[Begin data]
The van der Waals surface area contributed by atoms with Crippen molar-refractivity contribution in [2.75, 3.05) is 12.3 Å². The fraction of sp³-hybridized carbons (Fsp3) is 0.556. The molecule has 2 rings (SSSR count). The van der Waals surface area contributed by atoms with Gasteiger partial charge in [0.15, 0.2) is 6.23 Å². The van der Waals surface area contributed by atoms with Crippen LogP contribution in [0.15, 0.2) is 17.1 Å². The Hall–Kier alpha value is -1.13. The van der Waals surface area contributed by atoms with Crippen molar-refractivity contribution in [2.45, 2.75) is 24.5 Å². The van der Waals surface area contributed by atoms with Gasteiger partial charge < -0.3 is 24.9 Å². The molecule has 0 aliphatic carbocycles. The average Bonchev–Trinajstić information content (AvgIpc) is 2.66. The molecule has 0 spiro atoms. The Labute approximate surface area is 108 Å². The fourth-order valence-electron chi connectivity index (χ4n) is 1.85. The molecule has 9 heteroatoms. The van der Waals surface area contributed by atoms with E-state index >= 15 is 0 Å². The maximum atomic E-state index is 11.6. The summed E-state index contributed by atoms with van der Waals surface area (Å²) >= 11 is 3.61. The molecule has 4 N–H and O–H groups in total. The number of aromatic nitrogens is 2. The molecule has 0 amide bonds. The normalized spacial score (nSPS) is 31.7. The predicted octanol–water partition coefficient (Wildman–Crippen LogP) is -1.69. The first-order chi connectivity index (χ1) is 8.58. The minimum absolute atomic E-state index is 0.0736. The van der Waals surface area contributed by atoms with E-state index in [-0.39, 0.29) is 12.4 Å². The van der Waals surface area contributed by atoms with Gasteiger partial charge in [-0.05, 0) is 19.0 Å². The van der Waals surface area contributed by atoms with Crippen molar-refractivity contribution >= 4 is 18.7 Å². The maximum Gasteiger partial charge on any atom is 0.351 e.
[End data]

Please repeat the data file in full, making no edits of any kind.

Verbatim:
The van der Waals surface area contributed by atoms with Crippen molar-refractivity contribution in [2.75, 3.05) is 12.3 Å². The fraction of sp³-hybridized carbons (Fsp3) is 0.556. The molecule has 2 rings (SSSR count). The van der Waals surface area contributed by atoms with Gasteiger partial charge in [0.15, 0.2) is 6.23 Å². The van der Waals surface area contributed by atoms with Crippen LogP contribution in [0.15, 0.2) is 17.1 Å². The Hall–Kier alpha value is -1.13. The van der Waals surface area contributed by atoms with Crippen molar-refractivity contribution in [2.45, 2.75) is 24.5 Å². The van der Waals surface area contributed by atoms with Gasteiger partial charge < -0.3 is 24.9 Å². The molecule has 0 aliphatic carbocycles. The average Bonchev–Trinajstić information content (AvgIpc) is 2.66. The molecule has 0 spiro atoms. The Labute approximate surface area is 108 Å². The fourth-order valence-electron chi connectivity index (χ4n) is 1.85. The molecule has 9 heteroatoms. The van der Waals surface area contributed by atoms with E-state index >= 15 is 0 Å². The maximum atomic E-state index is 11.6. The summed E-state index contributed by atoms with van der Waals surface area (Å²) >= 11 is 3.61. The molecule has 4 N–H and O–H groups in total. The number of aromatic nitrogens is 2. The molecule has 0 amide bonds. The normalized spacial score (nSPS) is 31.7. The predicted octanol–water partition coefficient (Wildman–Crippen LogP) is -1.69. The first-order chi connectivity index (χ1) is 8.58. The minimum absolute atomic E-state index is 0.0736. The van der Waals surface area contributed by atoms with E-state index in [-0.39, 0.29) is 12.4 Å². The van der Waals surface area contributed by atoms with Gasteiger partial charge in [-0.05, 0) is 19.0 Å². The van der Waals surface area contributed by atoms with Crippen molar-refractivity contribution >= 4 is 18.7 Å². The maximum Gasteiger partial charge on any atom is 0.351 e.